One popular feature on TV nowadays is to create 3D overlays on top of the recorded content. Also, as the camera changes direction or position, the 3D content view is subsequently adjusted. How is this implemented?

1 Answer 1


There are two different approaches that can be used. Motion/Camera tracking and Motion Control.

In Motion or Camera tracking, multiple non-coplanar fixed points in the scene are tracked and from that it is possible to extrapolate the position of the camera within the scene. This information can then be fed into a virtual camera used to generate the output from the 3d model such that when the 3d model output is superimposed over the video, the movements line up.

Motion Control is similar but uses a special camera rig to either track the camera movement exactly or to reproduce a movement plotted in the 3d software exactly in real life. This is the more precise but also much more sophisticated approach as it requires far more elaborate gear to do. It also allows for more accurate tracking of things like change in zoom verses actually moving the camera in (which are otherwise only evident by fairly subtle shifting of perspective and vanishing points.)

The result of both is effectively similar though. You end up with data on how the camera moves in the real life scene and it matches the movement done in the 3d scene. There are other factors such as lighting that also have to be matched for the best looking composition. Then both outputs are brought in to a composition package like After Effects where they can be overlayed and blended together. Sometimes various additional effects like depth of field and other virtual camera effects may be applied to help it blend.

Another thing is that if anything in the real scene needs to move in front of the 3d object, then they need something called a mask layer. This is normally produced by rotoscoping, which is a process of updating the image on every frame to follow the subject. This mask then tells the compositing software that the real video plate should be placed over the 3d plate on the areas where the mask is painted. Otherwise the 3d plate is used over the real plate. Alpha channel blending is used to convey information about the transparency of a 3d shape such that the image behind it can be visible.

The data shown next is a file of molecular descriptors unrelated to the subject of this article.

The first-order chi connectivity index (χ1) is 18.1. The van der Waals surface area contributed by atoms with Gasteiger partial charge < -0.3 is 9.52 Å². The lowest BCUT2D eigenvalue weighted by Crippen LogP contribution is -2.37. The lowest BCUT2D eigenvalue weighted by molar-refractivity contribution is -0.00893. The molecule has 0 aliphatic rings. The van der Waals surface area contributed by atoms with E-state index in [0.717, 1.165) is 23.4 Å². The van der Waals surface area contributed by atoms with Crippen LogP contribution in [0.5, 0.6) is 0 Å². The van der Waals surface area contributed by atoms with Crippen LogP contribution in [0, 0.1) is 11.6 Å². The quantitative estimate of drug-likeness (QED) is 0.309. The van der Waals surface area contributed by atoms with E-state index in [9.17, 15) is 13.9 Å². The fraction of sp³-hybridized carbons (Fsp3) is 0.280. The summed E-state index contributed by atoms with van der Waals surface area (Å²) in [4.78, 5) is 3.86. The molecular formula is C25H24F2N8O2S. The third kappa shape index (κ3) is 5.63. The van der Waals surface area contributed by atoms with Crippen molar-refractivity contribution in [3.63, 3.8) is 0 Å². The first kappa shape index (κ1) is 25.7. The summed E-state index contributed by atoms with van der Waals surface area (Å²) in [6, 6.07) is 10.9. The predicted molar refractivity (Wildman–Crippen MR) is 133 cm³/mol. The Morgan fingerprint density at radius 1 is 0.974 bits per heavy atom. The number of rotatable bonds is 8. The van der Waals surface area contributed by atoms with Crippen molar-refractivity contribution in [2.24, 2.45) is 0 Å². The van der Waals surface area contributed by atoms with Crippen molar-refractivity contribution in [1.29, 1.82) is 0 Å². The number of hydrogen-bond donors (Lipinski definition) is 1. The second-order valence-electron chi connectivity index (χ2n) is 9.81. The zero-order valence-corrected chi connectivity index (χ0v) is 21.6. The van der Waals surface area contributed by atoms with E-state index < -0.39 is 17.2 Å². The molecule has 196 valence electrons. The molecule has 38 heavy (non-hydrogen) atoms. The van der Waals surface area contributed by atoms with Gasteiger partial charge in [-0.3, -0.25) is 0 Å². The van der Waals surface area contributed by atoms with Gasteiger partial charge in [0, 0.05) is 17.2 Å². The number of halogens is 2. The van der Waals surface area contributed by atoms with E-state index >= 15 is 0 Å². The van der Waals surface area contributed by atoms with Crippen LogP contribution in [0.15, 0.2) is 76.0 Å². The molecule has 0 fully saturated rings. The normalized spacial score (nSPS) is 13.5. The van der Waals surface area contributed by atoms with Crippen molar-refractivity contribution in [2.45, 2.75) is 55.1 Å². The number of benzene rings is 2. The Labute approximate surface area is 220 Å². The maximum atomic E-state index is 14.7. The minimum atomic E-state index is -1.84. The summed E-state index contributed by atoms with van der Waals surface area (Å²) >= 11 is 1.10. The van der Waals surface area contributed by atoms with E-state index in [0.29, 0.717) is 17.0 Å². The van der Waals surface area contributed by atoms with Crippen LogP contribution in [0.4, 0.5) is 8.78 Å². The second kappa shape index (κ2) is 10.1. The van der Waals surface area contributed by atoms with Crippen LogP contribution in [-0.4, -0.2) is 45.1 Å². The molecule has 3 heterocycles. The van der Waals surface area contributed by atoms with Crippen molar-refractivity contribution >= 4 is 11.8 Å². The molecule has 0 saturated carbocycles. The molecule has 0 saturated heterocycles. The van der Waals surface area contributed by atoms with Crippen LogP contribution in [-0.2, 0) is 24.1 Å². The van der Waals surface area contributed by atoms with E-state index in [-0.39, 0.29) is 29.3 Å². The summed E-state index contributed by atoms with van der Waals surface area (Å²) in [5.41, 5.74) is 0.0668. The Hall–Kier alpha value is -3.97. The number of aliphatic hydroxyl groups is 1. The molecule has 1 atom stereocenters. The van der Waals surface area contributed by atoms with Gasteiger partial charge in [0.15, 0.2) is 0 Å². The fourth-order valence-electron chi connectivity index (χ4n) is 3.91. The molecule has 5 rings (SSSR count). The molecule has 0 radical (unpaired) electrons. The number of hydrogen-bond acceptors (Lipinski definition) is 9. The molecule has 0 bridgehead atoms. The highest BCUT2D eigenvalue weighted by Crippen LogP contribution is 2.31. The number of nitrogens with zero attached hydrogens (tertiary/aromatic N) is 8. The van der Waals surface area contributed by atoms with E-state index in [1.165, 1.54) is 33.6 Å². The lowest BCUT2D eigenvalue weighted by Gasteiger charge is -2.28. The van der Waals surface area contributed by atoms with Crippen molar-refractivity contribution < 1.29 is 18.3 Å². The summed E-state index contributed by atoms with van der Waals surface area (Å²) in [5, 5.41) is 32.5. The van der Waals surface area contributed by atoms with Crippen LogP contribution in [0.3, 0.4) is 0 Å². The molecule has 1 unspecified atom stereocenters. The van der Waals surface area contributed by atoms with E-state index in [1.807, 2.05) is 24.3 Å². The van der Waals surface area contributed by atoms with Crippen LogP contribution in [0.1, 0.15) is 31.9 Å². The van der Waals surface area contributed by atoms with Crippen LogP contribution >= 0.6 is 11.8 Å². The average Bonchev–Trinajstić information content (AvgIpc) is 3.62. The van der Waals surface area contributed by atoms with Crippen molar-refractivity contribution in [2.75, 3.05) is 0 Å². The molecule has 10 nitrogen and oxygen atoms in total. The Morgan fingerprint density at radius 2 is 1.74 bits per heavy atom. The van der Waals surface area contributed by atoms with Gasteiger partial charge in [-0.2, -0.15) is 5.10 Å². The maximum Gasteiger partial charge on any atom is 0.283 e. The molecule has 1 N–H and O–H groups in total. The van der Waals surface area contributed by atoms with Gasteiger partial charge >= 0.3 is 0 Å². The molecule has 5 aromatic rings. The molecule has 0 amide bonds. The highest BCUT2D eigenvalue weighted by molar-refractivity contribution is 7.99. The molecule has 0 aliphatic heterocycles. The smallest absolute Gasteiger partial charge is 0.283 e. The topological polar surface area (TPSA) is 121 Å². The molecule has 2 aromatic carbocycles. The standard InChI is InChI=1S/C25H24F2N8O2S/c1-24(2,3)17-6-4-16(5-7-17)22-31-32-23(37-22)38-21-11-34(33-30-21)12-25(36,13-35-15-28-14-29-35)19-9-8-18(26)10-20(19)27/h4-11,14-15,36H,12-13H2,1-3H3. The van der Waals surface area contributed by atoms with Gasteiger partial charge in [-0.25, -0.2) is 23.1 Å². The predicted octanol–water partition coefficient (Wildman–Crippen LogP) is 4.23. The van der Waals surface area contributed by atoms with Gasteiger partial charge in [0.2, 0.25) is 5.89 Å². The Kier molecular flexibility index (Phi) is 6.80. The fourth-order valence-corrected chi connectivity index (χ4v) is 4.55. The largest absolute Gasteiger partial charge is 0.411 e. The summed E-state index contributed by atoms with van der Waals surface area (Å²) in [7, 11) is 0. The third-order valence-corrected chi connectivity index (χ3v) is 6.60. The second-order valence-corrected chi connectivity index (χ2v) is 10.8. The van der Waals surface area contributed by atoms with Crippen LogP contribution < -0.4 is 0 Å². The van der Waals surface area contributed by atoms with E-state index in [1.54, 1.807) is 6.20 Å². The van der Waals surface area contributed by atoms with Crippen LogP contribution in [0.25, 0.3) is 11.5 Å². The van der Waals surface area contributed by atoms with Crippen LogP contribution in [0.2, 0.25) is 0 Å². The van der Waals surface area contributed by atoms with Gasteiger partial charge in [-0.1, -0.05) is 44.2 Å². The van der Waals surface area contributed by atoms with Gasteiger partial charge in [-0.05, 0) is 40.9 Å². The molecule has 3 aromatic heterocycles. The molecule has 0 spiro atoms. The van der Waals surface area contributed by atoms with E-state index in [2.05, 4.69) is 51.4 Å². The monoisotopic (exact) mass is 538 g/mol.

If the 3d object has any refractive properties, then the real life plate may be fed into the 3d software as an environment. Then the 3d render engine can actually sample information from the environment in order to figure out refraction in things like a glass object or a 3d object with a mirror. Since it is mapping a 2d environment onto a 3d one, a lot of the selection of how the environment is applied would be done manually though.

  • Thanks! I take it there is no consumer-grade solution for this? Jun 3, 2013 at 14:42
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    Using After Effects and the 3d motion tracking it can provide is the closest you are going to get to consumer-grade. It's still a pretty intense process though. The most expensive part would be the software for actually making the 3d models. Typical 3d animation software runs for several thousand dollars a seat unless you do something lower end with Blender (which is free). After Effects is only a few hundred dollars for a seat or can be obtained for $20 a month through Adobe's Creative Cloud. It would still be labor intensive to rotoscope though.
    – AJ Henderson
    Jun 3, 2013 at 16:50
  • I guess the question is - can the software infer movement and rotation of the camera just by analyzing the image? Jun 6, 2013 at 15:11
  • @DmitriNesteruk - yes, though not as accurately as direct collection. Any plane in the video can be tracked and the corners of that plane will reveal information about the rotation, position and focal length of the camera in question.
    – AJ Henderson
    Jun 6, 2013 at 15:24

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